No claim is made to this fare having been invented by New Zealand. It is widely regarded as purely English in origin but New Zealanders have embraced the dish with a fervour matching that of any English devotee. The tradition of taking fish and chips from a vat of hot fat, depositing them all on a large piece of paper, sprinkling salt over the serving and finally wrapping it again in an outer layer of newsprint has kept this, by far, the 'Kiwis' most popular takeaway food. The mouth-watering aroma from the local fish and chip shop is often just enough to entice an unpremeditated purchase.
The word Jandal is derived from 'Japanese sandal' and came into the New Zealanders' vocabulary in the 1950s when these simple rubber sandals were first produced here. Similar products are known in other countries by other names - thongs, flip-flops, etc but in New Zealand it is Jandals that has become part of the New Zealand language. As an item of high fashion the simple foot-shaped sole and V-shaped toe-strap may not rate highly but they are considered by "Kiwis" as just the job for summer casual wear.
Rugby Boots and Rugby Football
Boys, girls, young men and young women play rugby. Those who are too old to play are usually avid spectators. Most New Zealanders are self-confessed experts of the game. This is never more apparent than when the All Blacks play. The team, the management, the selectors, all receive advice from all quarters. Rugby, New Zealand's national game, is taken extremely seriously with many followers being able to quote historic scores, describe past games in detail and expound strong opinions about the players of today versus those of yesterday. It is only a game - but a very important one!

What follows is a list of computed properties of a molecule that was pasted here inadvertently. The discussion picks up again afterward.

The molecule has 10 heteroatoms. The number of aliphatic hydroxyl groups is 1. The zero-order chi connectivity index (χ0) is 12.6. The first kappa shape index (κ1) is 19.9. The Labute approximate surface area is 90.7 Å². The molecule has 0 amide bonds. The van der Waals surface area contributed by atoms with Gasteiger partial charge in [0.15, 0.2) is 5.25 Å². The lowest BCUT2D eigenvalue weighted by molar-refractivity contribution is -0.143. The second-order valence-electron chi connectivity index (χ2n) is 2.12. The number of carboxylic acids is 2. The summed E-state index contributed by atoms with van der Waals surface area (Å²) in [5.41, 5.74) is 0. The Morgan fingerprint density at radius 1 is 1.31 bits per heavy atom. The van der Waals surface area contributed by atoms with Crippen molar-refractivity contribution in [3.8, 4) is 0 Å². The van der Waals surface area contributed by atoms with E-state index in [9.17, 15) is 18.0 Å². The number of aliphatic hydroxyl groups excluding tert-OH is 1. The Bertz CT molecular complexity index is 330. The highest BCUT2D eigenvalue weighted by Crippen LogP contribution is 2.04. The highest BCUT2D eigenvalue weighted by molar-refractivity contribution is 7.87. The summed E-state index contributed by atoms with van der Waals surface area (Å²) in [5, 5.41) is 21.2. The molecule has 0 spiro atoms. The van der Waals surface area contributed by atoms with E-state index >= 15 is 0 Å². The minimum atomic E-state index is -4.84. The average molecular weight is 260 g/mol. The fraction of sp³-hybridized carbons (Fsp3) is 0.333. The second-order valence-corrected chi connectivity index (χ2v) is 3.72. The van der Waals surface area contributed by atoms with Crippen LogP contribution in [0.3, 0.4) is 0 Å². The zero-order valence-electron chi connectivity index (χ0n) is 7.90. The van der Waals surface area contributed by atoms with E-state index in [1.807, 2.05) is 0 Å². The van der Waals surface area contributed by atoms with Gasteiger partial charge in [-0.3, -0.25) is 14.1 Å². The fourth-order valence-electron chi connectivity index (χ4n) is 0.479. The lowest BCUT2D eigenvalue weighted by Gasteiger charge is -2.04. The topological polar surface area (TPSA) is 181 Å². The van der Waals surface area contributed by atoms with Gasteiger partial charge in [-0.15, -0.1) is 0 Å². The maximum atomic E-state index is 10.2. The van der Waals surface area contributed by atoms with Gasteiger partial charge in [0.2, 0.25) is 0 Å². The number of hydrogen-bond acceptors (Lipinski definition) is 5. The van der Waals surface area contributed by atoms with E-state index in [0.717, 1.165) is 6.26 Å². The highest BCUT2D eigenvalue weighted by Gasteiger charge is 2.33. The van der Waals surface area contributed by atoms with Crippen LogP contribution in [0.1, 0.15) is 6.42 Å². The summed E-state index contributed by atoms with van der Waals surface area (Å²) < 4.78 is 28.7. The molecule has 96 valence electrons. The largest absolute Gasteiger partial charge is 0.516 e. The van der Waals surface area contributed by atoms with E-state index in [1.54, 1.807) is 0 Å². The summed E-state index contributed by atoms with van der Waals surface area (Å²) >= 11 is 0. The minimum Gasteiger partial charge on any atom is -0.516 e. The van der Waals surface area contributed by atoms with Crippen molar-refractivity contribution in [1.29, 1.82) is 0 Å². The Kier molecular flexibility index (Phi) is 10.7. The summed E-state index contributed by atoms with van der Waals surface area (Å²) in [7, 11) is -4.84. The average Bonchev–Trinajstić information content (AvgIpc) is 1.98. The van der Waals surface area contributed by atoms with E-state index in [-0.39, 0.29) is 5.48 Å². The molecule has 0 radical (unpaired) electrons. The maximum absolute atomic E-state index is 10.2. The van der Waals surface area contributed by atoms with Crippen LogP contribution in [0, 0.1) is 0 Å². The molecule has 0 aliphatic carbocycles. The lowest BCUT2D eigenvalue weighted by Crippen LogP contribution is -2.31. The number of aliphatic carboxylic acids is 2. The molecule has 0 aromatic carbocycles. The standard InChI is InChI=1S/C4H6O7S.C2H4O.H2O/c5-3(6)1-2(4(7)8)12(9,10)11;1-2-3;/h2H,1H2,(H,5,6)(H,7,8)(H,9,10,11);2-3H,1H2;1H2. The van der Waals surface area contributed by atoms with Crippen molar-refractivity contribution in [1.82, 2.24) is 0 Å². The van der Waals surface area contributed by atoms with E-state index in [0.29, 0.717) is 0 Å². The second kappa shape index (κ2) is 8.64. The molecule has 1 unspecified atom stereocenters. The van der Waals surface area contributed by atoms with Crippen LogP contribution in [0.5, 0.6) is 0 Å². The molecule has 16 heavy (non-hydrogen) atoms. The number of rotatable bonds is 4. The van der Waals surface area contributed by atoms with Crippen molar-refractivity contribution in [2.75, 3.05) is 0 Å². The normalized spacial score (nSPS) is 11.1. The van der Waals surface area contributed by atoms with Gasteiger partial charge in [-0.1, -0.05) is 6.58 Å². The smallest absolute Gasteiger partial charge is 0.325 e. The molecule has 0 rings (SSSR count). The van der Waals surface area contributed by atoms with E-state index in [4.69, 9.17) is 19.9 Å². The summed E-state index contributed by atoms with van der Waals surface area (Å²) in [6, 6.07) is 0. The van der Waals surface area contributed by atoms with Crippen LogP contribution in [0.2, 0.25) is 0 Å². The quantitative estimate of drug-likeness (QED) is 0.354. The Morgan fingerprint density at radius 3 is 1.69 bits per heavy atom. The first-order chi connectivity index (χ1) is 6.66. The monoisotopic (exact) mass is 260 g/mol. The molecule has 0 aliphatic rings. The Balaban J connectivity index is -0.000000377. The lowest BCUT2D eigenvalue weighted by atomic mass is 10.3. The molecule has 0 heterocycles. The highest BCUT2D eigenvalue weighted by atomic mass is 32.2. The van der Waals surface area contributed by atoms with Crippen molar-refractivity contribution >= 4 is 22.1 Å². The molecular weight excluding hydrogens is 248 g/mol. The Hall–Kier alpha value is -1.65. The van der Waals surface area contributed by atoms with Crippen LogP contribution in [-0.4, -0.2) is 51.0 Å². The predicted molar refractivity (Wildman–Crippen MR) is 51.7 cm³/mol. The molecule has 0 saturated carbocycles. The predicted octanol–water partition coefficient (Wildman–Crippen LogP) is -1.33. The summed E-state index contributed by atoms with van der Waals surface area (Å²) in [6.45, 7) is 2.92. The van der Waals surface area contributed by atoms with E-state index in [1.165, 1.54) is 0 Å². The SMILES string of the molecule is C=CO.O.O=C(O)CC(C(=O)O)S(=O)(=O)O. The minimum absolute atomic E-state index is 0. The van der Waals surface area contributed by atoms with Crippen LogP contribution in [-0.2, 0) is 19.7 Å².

The bush shirt has been around for about 60 years. Warm and shower-proof, this pure wool garment was found ideal for the outdoors - farmers, bushworkers, trampers and anglers were the first to 'discover' it but they were soon followed by the general population. It is now usually produced in bright coloured checks for, among other considerations, ease of visibility in the bush. So the bush shirt is safe, practical, sensible and comfortable. No wonder it is part of Kiwiana.